This is one of the highest authorities on pruning. The content contains an easy to understand and great way to connect people to the world of trimming and pruning. It is amazing to read and experience the plants inside this book. Here is an excerpt so you can experience it for yourself. It comes right out of the book: How To Prune Trees, Shrubs, & Climbers Author: Richard Bird
It is not uncommon to be faced with a shrub that has not been pruned for many years, and is now in desperate need of renovation. Although the task may look daunting, it should not be a problem provided you take a systemic approach.
Clearing the way
The first stage, as with all pruning jobs, is to remove the dead wood. Next, take out any damaged, diseased or otherwise dying wood. In an overgrown shrub this often amounts to a great deal of material. Once it has been removed, the shrub already looks better and you can now see the framework you have to work on. Also remove any suckers around the plant. A neglected sumach (Rbus), for example, is likely to produce quite a number of suckers and these should be removed below ground level where the shoot joins the root.
If the shrub is badly diseased, it is best to remove it completely and start again, as it is highly unlikely that you will be able to resurrect it successfully.
Remove any weak growth and any branches or stems that rub against or cross over other branches. The next thing to do is to try to reinvigorate the shrub. Remove some of the old wood to stimulate fresh new growth. Generally, several of the oldest main stems should be cut out completely or cut back to any new growth starting from near the base. Up to one-third of the oldest wood can be taken out. Repeat this process over the next three years until the shrub has completely regenerated itself. Some shrubs, such as Ceanothus, are reluctant to produce new growth from old wood. In this case, either omit this stage or remove the plant entirely and put a new one in its place.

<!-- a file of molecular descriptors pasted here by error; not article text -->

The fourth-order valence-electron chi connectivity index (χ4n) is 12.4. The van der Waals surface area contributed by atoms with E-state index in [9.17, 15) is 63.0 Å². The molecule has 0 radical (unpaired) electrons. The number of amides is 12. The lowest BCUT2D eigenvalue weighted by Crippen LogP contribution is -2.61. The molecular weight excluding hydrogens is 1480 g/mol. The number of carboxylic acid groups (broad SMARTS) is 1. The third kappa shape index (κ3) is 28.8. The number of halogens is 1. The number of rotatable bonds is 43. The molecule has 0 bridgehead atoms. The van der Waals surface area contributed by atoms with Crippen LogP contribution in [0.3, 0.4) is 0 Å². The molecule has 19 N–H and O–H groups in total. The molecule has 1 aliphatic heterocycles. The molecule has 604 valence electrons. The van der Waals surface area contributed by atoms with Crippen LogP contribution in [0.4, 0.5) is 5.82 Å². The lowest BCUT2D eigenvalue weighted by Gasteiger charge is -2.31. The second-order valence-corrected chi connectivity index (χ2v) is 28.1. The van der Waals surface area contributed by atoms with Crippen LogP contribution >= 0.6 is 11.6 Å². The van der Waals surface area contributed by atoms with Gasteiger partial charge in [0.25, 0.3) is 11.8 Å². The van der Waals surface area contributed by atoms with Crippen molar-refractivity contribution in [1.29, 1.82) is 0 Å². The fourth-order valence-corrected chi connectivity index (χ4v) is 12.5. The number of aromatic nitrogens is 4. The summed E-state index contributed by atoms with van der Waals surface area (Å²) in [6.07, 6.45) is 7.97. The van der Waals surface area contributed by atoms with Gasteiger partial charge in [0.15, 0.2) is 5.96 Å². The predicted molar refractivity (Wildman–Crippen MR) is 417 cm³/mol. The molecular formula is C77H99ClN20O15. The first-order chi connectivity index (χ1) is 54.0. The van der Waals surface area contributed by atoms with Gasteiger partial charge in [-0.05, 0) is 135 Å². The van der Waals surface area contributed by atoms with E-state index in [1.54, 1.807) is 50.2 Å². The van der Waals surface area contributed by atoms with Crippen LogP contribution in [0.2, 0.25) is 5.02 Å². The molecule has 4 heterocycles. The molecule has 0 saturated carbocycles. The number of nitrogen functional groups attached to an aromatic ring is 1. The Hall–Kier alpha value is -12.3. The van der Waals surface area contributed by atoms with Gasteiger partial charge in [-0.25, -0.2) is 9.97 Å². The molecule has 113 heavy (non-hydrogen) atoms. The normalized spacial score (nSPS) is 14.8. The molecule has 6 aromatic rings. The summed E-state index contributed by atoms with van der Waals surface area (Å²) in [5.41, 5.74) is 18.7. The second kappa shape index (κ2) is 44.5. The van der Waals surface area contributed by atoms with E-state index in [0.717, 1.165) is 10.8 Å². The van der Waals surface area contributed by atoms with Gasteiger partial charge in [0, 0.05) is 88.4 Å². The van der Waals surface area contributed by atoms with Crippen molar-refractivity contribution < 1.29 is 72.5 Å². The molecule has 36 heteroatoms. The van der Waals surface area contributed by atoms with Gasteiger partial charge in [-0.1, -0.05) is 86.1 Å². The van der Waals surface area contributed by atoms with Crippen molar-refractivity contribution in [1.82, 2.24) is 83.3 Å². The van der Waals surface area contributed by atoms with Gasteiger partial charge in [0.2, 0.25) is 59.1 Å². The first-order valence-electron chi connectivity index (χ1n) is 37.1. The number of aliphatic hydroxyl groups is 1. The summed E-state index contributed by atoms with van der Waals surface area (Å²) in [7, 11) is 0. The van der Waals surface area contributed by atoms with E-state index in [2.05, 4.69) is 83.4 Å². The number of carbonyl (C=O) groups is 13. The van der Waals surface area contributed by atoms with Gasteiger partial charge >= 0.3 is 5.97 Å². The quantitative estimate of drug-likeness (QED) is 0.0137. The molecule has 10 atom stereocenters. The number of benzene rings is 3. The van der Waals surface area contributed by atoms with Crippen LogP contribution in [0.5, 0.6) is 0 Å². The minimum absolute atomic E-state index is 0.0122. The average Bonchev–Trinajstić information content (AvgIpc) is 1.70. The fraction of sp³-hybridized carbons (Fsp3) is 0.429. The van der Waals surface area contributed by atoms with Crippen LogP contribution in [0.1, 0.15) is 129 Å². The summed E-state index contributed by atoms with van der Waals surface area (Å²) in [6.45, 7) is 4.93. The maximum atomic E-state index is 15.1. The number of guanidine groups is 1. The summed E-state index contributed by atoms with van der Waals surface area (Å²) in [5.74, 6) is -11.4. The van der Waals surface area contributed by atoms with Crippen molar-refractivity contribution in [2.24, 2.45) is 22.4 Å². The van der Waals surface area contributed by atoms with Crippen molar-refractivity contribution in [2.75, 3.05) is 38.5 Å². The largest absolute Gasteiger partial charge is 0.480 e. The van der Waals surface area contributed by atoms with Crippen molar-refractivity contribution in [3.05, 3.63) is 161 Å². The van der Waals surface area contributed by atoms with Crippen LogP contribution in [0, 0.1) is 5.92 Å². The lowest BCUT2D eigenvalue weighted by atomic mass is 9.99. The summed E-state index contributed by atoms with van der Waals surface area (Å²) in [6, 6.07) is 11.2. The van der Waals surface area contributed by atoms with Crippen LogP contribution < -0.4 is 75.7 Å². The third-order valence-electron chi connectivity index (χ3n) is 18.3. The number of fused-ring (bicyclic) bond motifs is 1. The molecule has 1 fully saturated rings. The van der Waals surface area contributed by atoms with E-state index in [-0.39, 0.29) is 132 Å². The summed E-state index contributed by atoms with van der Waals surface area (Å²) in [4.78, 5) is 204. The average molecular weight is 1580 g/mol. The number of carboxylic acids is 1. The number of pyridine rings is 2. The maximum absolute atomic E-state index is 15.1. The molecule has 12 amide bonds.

A shrub that has been heavily pruned in this way is likely to be rather straggly and it may be necessary to reduce the remaining branches so that a better shape is achieved. The amount that can be removed will vary from shrub to shrub., but it can be up to about a half. However, some, such as Ceanothus, should only be trimmed over to remove the previous year’s growth, as they will not reshoot from old wood.
Cutting down to the ground
There are some shrubs that can be simply cut to the ground and they will start again. Lilac (Syringa), elder (Sambucus) and hazel (Corylus) are examples. Remove some of the top growth initially, so that the weight is cut these off at about 15-30cm (6-12in) from the ground. If it is a grafted shrub, be certain to cut above the graft.
There are some shrubs that are virtually impossible to regenerate. If you cut back into the older wood, no new growth will appear and the plant will die. The best way to cope with this is to ensure that the shrubs are properly pruned in the first place and therefore do not become in need of renovation. However, if you inherit such overgrown plants when you move to a new garden, the only way to cope with them is to dig them out and replace them.”
So as you can see in this book it contains a ton of information on the different plants and tree. It breaks down the before and after of this process. It is the go to book we use from time to time when we have a question on the subject of trimming or pruning shrubs bushes or trees.
Here are some of the awesome pictures this book has as well. All credit for pictures are out of the book “How To Prune Trees, Shrubs & Climbers” Author: Richard Bird. We hope you enjoy our review and want you to go out and buy this knoweldge tool for yourself to learn how to prune and trim!